- French Patent Application No. 2,338,651, in which a new process is claimed for manufacturing soft sweets possessing a crystalline structure. This process is equally suitable for -obtaining traditional products and sugarless products. Mannitol is mentioned among the many possible sugar substitutes, but xylitol, preferred on account of the sensation of freshness which it procures in the mouth, is used as the one and only substitute for mixtures of sugar and glucose syrup. The Applicant has found that this does not prove possible with mannitol.
- European Patent Application No. 377,278 relating to a dietary sweetening composition in which grainy chews also containing xylitol are described. The latter always represents at least 38 % of the sweetening component, and this, on account of its price on the market, tends to dissuade manufacturers from using it in such an application.
Moreover, the most advantageous products obtained, from the standpoint of their textures and their stabilities, necessitate very high cooking temperatures in the region of 165°C, but also overnight maturation of the cooked mass before it is worked again. It is understandable that the industrial establishment of such a process proves very exacting.
- European Patent Application No. 9,325 relating to anti-caries compositions based on erythritol, and in particular fudges and marshmallows. The products obtained according to the examples given possess an unfortunate tendency to crystallize completely during storage and to acquire a rough and sandy texture in the mouth.
- Patents EP 273,001 and US 4,911,935 describing nougat type products, obtained by adding a cooked syrup composed of hydrogenated glucose syrup and mannitol to a chilled product lacking mannitol but necessarily containing an insoluble cellulose and a soluble modified cellulose. In fact, the invention as described in Patent EP 273,001 is based on the use of native or modified celluloses in order to impart a sufficiently viscous structure to confectionery products containing a hydrogenated glucose syrup, so that flow of these products on storage is rendered difficult and their unpleasant sticky character is lessened. There is no mention at all in this patent of preparing aerated and grainy confectionery products possessing a short and non-runny texture. It should be noted that this document tends to suggest that it is inconceivable that qualitatively acceptable confectionery of the type with which the present invention is concerned could be prepared with mannitol and hydrogenated glucose syrup without employing celluloses as an absolute necessity. A person skilled in the art knows that these latter are difficult to use in confectionery since, on cooking, they generate spurious tastes and colorations and a rough character in the mouth which are detrimental to the quality, so that the proposed approach is unsatisfactory.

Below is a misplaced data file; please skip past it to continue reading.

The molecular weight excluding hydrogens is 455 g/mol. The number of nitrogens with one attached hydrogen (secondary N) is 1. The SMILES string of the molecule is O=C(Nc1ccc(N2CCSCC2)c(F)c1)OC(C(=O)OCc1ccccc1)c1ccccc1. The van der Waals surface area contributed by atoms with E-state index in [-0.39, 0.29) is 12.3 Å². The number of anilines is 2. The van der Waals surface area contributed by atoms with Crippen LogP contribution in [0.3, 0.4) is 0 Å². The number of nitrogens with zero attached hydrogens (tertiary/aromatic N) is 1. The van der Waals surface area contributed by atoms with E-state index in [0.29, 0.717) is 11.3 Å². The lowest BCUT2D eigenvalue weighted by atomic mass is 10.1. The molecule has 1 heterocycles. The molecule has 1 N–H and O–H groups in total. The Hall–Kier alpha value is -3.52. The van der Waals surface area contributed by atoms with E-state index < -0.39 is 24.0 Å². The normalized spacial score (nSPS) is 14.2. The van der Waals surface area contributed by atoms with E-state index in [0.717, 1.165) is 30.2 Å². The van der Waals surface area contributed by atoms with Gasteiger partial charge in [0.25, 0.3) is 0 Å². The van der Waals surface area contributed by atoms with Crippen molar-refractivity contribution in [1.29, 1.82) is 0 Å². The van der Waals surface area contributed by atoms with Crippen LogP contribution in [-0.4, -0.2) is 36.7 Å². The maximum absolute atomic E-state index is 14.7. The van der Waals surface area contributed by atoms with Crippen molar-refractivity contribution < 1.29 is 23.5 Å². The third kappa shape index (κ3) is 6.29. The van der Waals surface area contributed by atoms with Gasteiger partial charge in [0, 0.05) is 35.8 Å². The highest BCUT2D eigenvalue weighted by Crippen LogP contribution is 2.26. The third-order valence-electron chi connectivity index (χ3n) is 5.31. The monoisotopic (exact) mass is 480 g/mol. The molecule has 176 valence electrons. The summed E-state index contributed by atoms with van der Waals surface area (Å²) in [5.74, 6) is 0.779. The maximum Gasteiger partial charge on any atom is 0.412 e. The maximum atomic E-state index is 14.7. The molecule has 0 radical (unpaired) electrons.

Hence, at the present time, there are no technically or economically viable approaches that enable aerated and grainy confectionery products possessing the qualitative features stated above to be manufactured.
Having established that this was the situation, the Applicant directed his attention towards remedying this deficiency while setting himself the essential objective of reducing as far as possible the amounts of crystalline polyols to be employed in the preparation of such confectionery. This is justified on grounds of a technical nature associated with ease of manufacture, but also on grounds of an economic and metabolic nature, that is to say, in particular, of digestive tolerance. Furthermore, it is especially advantageous to limit as far as possible the incorporation of crystalline polyols which, while they are admittedly less energy-rich than sugar, are more so than other bulking agents capable of participating also in the formulation of such confectionery, so that, if so desired, a markedly greater reduction in energy content may thus be obtained.

Lastly, it is also possible to envisage, by means of the use of a small amount of crystalline polyols, the introduction of substances having advantageous nutritional or pharmacological properties, such as minerals, vitamins and essential fatty acids, the amount of these being not insignificant.
After many trials, the Applicant deservedly found, surprisingly and unexpectedly, that, among the collective crystalline polyols, only mannitol and erythritol enabled confectionery of excellent stability and short texture to be produced at a level of use, expressed with respect to the sweetening component present in the confectionery, which was especially low.